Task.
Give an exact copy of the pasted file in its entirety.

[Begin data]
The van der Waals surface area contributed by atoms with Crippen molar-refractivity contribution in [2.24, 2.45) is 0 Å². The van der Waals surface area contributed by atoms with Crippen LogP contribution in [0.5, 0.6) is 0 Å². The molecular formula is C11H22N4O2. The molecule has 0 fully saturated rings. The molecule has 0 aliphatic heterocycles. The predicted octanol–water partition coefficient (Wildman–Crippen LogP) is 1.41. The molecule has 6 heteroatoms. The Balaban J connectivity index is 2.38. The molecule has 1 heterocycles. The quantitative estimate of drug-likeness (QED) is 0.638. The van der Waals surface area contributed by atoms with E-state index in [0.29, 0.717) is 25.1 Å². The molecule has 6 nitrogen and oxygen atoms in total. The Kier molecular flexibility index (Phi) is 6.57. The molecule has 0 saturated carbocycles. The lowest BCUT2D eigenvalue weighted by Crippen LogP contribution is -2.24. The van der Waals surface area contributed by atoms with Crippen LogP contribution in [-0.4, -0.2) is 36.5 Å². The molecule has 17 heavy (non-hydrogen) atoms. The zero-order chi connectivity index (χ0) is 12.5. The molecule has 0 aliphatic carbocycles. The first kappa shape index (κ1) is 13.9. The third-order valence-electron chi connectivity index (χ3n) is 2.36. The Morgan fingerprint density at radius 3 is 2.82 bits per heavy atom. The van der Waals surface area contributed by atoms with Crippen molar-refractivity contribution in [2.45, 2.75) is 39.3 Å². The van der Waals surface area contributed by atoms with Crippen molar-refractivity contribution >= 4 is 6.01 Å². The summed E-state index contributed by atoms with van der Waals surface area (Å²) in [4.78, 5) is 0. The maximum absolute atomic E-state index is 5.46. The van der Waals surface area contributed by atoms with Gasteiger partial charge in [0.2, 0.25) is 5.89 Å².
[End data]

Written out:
The van der Waals surface area contributed by atoms with Crippen molar-refractivity contribution in [2.24, 2.45) is 0 Å². The van der Waals surface area contributed by atoms with Crippen LogP contribution in [0.5, 0.6) is 0 Å². The molecular formula is C11H22N4O2. The molecule has 0 fully saturated rings. The molecule has 0 aliphatic heterocycles. The predicted octanol–water partition coefficient (Wildman–Crippen LogP) is 1.41. The molecule has 6 heteroatoms. The Balaban J connectivity index is 2.38. The molecule has 1 heterocycles. The quantitative estimate of drug-likeness (QED) is 0.638. The van der Waals surface area contributed by atoms with E-state index in [0.29, 0.717) is 25.1 Å². The molecule has 6 nitrogen and oxygen atoms in total. The Kier molecular flexibility index (Phi) is 6.57. The molecule has 0 saturated carbocycles. The lowest BCUT2D eigenvalue weighted by Crippen LogP contribution is -2.24. The van der Waals surface area contributed by atoms with Crippen LogP contribution in [-0.4, -0.2) is 36.5 Å². The molecule has 17 heavy (non-hydrogen) atoms. The zero-order chi connectivity index (χ0) is 12.5. The molecule has 0 aliphatic carbocycles. The first kappa shape index (κ1) is 13.9. The third-order valence-electron chi connectivity index (χ3n) is 2.36. The Morgan fingerprint density at radius 3 is 2.82 bits per heavy atom. The van der Waals surface area contributed by atoms with Crippen molar-refractivity contribution in [2.45, 2.75) is 39.3 Å². The van der Waals surface area contributed by atoms with Crippen molar-refractivity contribution >= 4 is 6.01 Å². The summed E-state index contributed by atoms with van der Waals surface area (Å²) in [4.78, 5) is 0. The maximum absolute atomic E-state index is 5.46. The van der Waals surface area contributed by atoms with Gasteiger partial charge in [0.2, 0.25) is 5.89 Å².